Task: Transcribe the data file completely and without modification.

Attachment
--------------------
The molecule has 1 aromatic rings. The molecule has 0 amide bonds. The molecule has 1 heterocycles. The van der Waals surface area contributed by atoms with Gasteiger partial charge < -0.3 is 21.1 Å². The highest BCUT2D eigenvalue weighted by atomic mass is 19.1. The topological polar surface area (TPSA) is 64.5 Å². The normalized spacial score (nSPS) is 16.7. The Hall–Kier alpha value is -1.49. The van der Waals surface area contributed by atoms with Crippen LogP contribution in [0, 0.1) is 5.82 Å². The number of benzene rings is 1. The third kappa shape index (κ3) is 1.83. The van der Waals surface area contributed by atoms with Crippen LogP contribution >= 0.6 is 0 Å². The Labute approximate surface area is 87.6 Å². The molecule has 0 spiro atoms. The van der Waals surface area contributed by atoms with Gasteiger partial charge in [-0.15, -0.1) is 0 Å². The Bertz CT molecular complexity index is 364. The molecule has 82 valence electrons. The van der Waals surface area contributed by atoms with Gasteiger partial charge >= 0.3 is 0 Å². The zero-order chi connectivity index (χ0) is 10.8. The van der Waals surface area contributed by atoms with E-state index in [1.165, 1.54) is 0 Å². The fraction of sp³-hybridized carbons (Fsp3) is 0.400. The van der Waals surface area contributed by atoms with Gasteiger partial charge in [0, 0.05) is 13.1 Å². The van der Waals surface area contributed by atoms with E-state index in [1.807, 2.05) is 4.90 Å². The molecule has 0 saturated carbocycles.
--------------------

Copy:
The molecule has 1 aromatic rings. The molecule has 0 amide bonds. The molecule has 1 heterocycles. The van der Waals surface area contributed by atoms with Gasteiger partial charge < -0.3 is 21.1 Å². The highest BCUT2D eigenvalue weighted by atomic mass is 19.1. The topological polar surface area (TPSA) is 64.5 Å². The normalized spacial score (nSPS) is 16.7. The Hall–Kier alpha value is -1.49. The van der Waals surface area contributed by atoms with Crippen LogP contribution in [0, 0.1) is 5.82 Å². The number of benzene rings is 1. The third kappa shape index (κ3) is 1.83. The van der Waals surface area contributed by atoms with Crippen LogP contribution >= 0.6 is 0 Å². The Labute approximate surface area is 87.6 Å². The molecule has 0 spiro atoms. The van der Waals surface area contributed by atoms with Gasteiger partial charge in [-0.15, -0.1) is 0 Å². The Bertz CT molecular complexity index is 364. The molecule has 82 valence electrons. The van der Waals surface area contributed by atoms with Gasteiger partial charge >= 0.3 is 0 Å². The zero-order chi connectivity index (χ0) is 10.8. The van der Waals surface area contributed by atoms with E-state index in [1.165, 1.54) is 0 Å². The fraction of sp³-hybridized carbons (Fsp3) is 0.400. The van der Waals surface area contributed by atoms with Gasteiger partial charge in [0, 0.05) is 13.1 Å². The van der Waals surface area contributed by atoms with E-state index in [1.807, 2.05) is 4.90 Å². The molecule has 0 saturated carbocycles.